Recently I came across an infographic published by Microsoft addressing the usage of mobile phones in 2011. It is projected that in 2014 mobile internet usage will surpass that of traditional desktops. Interestingly, the infographic doesn’t even take into account tablet internet use. It comes as no surprise that mobile and tablet internet use is something to be taken seriously. This is where Responsive Web Design comes into play.
What is Responsive Web Design?
Responsive Web Design, a term coined by Ethan Marcotte, is the practice of using fluid grids, flexible images and media queries to progressively enhance a web page for different viewing contexts. This approach can eliminate the need to develop separate sites for various devices and screen sizes, and results in only needing to support a single interface. Take a look at this example. If you increase or decrease the width of the window, the elements of the page adapt in a manner relevant to the new window size, instead of forcing the reader to use a horizontal scroll bar to read the site’s content.
It’s all about the context
A word that is mentioned quite frequently when discussing Responsive Web Design is context. What exactly does this mean? In web design, the word context refers to an element’s size relative to its parent.
For example, the sidebar on this page is 238px, and the overall width of the page is 920px. In a responsive design, a max width of 920px could be specified. The target width of 238px for the sidebar would then be divided by its parent, 920px (the overall width of the site, or context) resulting in 0.258695, or 25.8695% of the overall width of the site.
This process is repeated for every element of the site, resulting in a design that will adapt to the size of the viewing area. A few great examples of this are The Boston Globe, Food Sense, and Ethan Marcotte’s site. Again, if you resize the browser window you will see each of these sites adapt and optimize the content to the viewing area that is presented.
Is it really necessary?
Sites designed with only desktop use in mind can be a nuisance to navigate on a phone, and at times even a tablet. As John Jones wrote in his post, The Need for Device-Optimized Websites, tablets and mobile devices offer features not available in standard desktop browsers. Being able to swipe through and tap buttons that expand to show content creates a completely different experience than that achieved by navigating a site using a mouse. In a study released by InsightExpress, the top three elements that most influence a user’s decision to return to a mobile website are load time, ease of navigation and quality of content. Responsive Web Design can help address each of these points by displaying content relevant to screen size.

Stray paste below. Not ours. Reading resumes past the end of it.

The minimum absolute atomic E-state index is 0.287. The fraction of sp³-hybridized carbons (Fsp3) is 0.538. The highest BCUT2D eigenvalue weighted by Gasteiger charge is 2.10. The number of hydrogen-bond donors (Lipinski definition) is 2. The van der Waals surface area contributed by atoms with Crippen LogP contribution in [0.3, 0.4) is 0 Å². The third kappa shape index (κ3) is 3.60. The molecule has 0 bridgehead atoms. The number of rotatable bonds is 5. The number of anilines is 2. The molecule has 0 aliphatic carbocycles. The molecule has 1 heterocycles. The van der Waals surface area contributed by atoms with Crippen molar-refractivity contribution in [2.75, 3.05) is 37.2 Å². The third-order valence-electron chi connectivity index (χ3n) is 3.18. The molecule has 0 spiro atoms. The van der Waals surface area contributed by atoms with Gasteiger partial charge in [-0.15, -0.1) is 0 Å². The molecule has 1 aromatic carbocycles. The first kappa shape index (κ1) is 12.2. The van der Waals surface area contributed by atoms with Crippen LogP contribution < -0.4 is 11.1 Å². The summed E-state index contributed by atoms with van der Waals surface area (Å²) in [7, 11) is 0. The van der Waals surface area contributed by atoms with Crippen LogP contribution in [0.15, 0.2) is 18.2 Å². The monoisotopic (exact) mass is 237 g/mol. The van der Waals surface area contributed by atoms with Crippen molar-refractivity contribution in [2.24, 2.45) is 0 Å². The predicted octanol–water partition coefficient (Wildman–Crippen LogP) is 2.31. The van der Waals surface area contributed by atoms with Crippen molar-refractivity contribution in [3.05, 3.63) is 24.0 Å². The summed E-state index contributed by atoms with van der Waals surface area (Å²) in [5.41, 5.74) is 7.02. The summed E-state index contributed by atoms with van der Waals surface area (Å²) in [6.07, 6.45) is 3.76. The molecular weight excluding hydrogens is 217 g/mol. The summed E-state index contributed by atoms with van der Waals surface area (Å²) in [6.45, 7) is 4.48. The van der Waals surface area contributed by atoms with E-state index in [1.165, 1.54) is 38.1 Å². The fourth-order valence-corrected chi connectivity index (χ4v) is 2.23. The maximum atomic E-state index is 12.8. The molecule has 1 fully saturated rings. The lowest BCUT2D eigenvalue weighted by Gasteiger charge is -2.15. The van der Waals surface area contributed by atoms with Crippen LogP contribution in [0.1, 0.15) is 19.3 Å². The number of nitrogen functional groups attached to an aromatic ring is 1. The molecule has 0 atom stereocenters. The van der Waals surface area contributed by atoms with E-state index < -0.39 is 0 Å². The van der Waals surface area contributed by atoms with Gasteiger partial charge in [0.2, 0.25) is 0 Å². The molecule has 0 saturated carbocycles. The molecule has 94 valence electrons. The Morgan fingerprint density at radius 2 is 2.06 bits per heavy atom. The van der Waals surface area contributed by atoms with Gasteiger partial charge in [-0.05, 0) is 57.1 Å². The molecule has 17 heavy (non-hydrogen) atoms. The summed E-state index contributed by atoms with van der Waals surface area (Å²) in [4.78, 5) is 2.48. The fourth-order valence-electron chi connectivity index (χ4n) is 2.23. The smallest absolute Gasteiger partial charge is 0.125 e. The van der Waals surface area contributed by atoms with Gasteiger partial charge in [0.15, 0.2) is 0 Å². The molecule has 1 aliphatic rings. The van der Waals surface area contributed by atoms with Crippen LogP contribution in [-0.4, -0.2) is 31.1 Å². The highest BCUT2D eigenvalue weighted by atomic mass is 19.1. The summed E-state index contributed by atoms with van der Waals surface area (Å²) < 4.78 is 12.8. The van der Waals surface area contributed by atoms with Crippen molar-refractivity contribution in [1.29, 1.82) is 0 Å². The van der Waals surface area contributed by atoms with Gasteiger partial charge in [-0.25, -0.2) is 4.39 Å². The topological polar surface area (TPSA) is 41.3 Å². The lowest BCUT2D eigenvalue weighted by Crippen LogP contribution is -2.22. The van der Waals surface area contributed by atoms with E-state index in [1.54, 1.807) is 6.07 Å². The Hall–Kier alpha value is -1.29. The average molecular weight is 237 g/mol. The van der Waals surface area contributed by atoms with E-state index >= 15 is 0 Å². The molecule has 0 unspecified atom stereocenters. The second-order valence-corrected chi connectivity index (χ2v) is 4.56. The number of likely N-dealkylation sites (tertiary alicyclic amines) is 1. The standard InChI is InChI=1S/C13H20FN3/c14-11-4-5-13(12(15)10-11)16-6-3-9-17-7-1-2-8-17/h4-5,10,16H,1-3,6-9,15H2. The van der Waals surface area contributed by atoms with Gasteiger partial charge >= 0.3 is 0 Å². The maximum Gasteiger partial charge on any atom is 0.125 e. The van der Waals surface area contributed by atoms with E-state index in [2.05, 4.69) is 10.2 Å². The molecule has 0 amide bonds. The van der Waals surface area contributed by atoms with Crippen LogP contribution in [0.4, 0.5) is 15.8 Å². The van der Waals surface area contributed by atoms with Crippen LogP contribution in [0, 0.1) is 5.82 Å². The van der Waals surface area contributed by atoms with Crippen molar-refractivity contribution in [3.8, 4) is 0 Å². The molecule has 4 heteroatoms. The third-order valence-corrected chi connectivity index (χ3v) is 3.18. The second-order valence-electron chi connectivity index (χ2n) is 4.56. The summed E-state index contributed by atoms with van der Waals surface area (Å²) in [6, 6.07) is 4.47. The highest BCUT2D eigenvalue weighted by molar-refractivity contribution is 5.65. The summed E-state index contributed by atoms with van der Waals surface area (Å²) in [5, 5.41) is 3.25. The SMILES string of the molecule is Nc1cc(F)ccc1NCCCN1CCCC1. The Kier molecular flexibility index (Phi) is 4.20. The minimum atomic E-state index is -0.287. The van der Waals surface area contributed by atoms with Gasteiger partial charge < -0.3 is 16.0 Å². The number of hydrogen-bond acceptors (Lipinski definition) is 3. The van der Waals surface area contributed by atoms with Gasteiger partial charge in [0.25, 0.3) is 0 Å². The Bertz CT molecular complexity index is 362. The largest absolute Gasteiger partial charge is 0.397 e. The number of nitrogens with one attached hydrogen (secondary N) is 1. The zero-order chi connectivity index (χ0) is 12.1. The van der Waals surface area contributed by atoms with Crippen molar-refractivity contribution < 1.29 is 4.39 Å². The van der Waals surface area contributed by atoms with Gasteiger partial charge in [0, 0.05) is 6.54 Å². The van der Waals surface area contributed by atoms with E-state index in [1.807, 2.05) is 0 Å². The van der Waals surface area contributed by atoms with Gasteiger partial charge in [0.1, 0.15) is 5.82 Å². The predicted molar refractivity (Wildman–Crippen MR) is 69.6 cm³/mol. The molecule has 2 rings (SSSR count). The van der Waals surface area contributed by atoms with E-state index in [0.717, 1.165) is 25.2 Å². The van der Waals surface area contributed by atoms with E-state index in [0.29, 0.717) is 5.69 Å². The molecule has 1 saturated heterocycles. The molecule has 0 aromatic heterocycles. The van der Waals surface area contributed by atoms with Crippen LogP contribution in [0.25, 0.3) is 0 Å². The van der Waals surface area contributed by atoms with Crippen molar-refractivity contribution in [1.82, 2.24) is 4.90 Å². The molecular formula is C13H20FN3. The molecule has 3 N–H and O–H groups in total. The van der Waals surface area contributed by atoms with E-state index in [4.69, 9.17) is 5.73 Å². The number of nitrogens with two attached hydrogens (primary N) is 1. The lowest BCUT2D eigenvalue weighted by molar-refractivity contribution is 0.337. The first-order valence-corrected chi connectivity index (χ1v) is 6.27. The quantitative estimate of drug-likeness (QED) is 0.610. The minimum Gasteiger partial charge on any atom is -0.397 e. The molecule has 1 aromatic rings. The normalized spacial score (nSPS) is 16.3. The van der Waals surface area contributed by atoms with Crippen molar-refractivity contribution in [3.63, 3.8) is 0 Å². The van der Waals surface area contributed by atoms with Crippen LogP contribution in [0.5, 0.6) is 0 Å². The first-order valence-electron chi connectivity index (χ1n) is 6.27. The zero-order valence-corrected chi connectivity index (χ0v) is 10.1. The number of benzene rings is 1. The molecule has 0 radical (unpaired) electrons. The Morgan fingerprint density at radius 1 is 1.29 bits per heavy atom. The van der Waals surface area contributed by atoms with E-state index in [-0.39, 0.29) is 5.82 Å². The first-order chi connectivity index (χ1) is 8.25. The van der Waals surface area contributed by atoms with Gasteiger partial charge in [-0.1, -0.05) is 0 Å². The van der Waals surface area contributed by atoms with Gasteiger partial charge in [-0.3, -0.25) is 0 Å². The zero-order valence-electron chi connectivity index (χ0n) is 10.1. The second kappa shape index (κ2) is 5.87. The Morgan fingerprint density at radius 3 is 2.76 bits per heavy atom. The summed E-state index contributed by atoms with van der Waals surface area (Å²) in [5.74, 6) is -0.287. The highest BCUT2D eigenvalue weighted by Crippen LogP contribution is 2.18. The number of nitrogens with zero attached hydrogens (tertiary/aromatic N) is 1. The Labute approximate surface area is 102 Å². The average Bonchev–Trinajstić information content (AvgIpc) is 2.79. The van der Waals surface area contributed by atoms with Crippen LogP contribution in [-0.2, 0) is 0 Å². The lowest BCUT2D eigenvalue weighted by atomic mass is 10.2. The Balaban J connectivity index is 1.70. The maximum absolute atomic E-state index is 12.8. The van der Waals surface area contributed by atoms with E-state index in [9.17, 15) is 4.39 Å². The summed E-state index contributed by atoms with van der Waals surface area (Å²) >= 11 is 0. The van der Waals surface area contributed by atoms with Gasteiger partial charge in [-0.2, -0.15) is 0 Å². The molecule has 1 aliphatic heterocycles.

But is it really necessary? The answer to that question is both yes and no. In this day and age, having a site optimized for non-traditional formats is a must if you want to have any shot in the years to come. However, Responsive Web Design is not the only option. There are plenty of websites that have developed completely different versions of their site for mobile and tablet devices (i.e. Facebook, Gmail, and MTV), but in many cases Responsive Web Design is the more practical option. It will cut down on development cost, make your site scalable for future media and will help keep a consistent (yet relevant to screen size) look for your site.
Responsive Web Design is still a fairly new practice, but in my opinion it’s something to be seriously taken into consideration when it’s time for development. Besides, how cool is it?
Recent Posts By Chris Neigh
- It’s alive! HTML5 helps brings stories to life and drive action - January 16th, 2013
- Mobile First, Huh? - May 10th, 2012
- HTML5 and the Future of the Web - September 20th, 2011
- Lessons Learned While Living Unofficially - July 22nd, 2011